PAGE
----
Delta Rae Keeps Music In The Family, And Beyond

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As she describes it, Brittany Hölljes had the most quintessential, beautiful, all-American childhood a kid could ask for, her days peppered with adventures, bike-riding and games in her North Carolina neighborhood.Until her older brothers, Eric and Ian, entered the picture.

“We were the type of kids who were inches away from killing each other,” she said last week during a telephone interview. “Somehow, we evolved to only wanting to kill each other occasionally.”

They didn’t exactly have a choice. The naturally blond-haired trio make up one half of the folk rock band Delta Rae—which will play the Westhampton Beach Performing Arts Center on Saturday night—as serendipitously talented, passionate siblings on the brink of war at any moment.

And, for that, Ms. Hölljes credits their parents—not for the sibling rivalry, but for their love of song. Neither her mother nor father is particularly musically inclined, she admitted, but that has never stopped them.

“We’d be standing in a grocery store, and they’re just singing a song. With absolutely no concern of someone turning around,” she reminisced. “‘La la la, da da da,’ just for their own enjoyment. And as little ones, we were on their shoulders, in line, doing the exact same thing. Absolutely no shame.”

Elizabeth Hopkins, conveniently, subscribes to the same philosophy—as she did when she met the Hölljes family 16 years ago. They had just moved to her California hometown from the south, and the energetic brunette immediately clicked with Ian Hölljes, the elder brother who was closest to her age, and his 8-year-old little sister.

Soon, they were all performing together in a teen a cappella group called ’Til Dawn with a similar, full-voiced style. And then they went their separate ways.

“Liz and I weren’t planning on doing music at all,” Ms. Hölljes said. “Years went by, she was working in Peru at a school for orphan boys, and I was studying abroad in Italy, when Ian randomly said, ‘When you guys come back to the States, I think everyone should move to North Carolina and we should start a band.’”

So, they did. It started by moving into a big house nestled in the middle of the woods. Inside, it was all pineapple wallpaper and shag carpeting in green, yellow and pink.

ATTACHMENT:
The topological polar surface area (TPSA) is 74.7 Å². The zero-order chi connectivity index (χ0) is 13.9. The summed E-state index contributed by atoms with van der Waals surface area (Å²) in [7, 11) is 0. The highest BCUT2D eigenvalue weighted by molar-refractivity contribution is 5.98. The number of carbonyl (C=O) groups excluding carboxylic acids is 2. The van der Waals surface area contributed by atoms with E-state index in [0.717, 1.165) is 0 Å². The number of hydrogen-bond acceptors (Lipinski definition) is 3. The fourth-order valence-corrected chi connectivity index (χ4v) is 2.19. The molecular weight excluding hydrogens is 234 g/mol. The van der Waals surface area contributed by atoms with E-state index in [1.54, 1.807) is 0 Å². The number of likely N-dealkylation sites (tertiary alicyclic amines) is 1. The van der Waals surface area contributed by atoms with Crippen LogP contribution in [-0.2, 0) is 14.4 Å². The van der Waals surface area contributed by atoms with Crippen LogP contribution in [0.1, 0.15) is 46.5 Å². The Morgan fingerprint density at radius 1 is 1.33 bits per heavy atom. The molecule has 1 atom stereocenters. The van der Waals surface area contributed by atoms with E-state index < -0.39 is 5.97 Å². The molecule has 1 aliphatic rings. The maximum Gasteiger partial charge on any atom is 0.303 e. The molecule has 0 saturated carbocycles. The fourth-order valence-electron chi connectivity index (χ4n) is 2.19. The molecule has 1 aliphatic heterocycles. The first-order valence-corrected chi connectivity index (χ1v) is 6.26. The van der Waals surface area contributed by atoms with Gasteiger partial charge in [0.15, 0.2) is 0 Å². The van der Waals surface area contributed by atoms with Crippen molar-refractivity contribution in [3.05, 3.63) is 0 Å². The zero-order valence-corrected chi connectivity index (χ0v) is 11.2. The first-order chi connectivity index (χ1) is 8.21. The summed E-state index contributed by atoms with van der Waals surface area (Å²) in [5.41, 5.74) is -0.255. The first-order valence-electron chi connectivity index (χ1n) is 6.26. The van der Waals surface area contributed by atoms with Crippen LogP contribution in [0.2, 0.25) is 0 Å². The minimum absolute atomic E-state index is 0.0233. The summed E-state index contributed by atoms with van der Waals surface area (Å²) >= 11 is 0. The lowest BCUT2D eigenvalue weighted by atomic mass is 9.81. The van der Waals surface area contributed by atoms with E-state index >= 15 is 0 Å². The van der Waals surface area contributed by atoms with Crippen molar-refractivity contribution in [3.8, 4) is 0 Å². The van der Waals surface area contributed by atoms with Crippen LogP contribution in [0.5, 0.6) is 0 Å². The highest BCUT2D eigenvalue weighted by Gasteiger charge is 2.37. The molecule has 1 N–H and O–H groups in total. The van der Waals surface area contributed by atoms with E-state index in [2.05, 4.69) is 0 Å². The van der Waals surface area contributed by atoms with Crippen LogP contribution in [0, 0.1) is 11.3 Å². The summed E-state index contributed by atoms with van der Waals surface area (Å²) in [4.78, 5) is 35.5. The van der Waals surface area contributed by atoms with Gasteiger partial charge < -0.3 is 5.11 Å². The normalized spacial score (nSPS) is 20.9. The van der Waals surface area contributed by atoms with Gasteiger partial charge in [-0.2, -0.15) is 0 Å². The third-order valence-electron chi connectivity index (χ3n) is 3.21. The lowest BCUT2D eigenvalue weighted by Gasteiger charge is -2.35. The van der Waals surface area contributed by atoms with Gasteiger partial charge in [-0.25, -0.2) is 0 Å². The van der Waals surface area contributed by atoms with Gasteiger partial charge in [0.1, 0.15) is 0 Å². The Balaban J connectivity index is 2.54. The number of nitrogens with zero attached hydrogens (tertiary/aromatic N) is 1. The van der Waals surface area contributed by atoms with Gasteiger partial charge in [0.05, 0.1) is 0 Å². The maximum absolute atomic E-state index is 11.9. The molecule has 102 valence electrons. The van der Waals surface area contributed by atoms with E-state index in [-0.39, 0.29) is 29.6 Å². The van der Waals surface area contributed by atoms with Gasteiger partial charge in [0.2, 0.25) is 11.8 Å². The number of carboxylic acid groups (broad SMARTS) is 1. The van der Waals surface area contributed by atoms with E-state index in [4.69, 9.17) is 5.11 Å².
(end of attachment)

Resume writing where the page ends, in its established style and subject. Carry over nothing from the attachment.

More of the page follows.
They transformed the old southern home into a headquarters for a rock ‘n’ roll band—four vocalists with the boys on guitar, though Eric Hölljes also plays piano and keys. They stored their instruments in the formal living and dining rooms.

“It was one of those houses that was like, ‘Love meeee and I’ll love you back,’” Ms. Hölljes singsonged. “We basically made it a home. The inclination to murder each other was pretty high, but we survived, and now we’re all here and able to keep our work and sleep a little more separate. Hey, it’s been fun since the beginning.”

She laughed over the pouring rain pounding down on her car, parked outside the band’s recording studio in North Carolina as she chatted on her cellphone. Inside, her five fellow musicians—which now include percussionist Mike McKee and bass player Grant Emerson—were working on their second album following the group’s debut, “Carry the Fire,” which dropped in 2012.

“The other three have dark hair, but we Hölljeses are the Vikings. Swedish stock. We’re freakishly blond,” the vocalist said of her bandmates. “Our mom’s this red-headed leprechaun fairy, and our dad is candy brown. We’re anomalies.”

Together, the blond and brunette women lead the band, side by side, with bluesy powerhouse vocals. It could be easy to feel competitive or pitted against one another, Ms. Hölljes said, but that is not the case here.

“I feel nothing but joy that she’s up there. When she lets loose, it’s almost like I’m letting loose,” Ms. Hölljes said of Ms. Hopkins. “It’s how I feel about my brothers. They’re another extension of my soul. The energy we create, it’s like a wave. You have to ride it. We get carried up and down together. I wish, I hope people find this in their lives, no matter what they do. It’s so easy and natural and fun, when we don’t want to kill each other.”

Delta Rae will play the Westhampton Beach Performing Arts Center on Saturday, June 14, at 8 p.m. Tickets range from $25 to $35. For more information, call (631) 288-1500, or visit whbpac.org.

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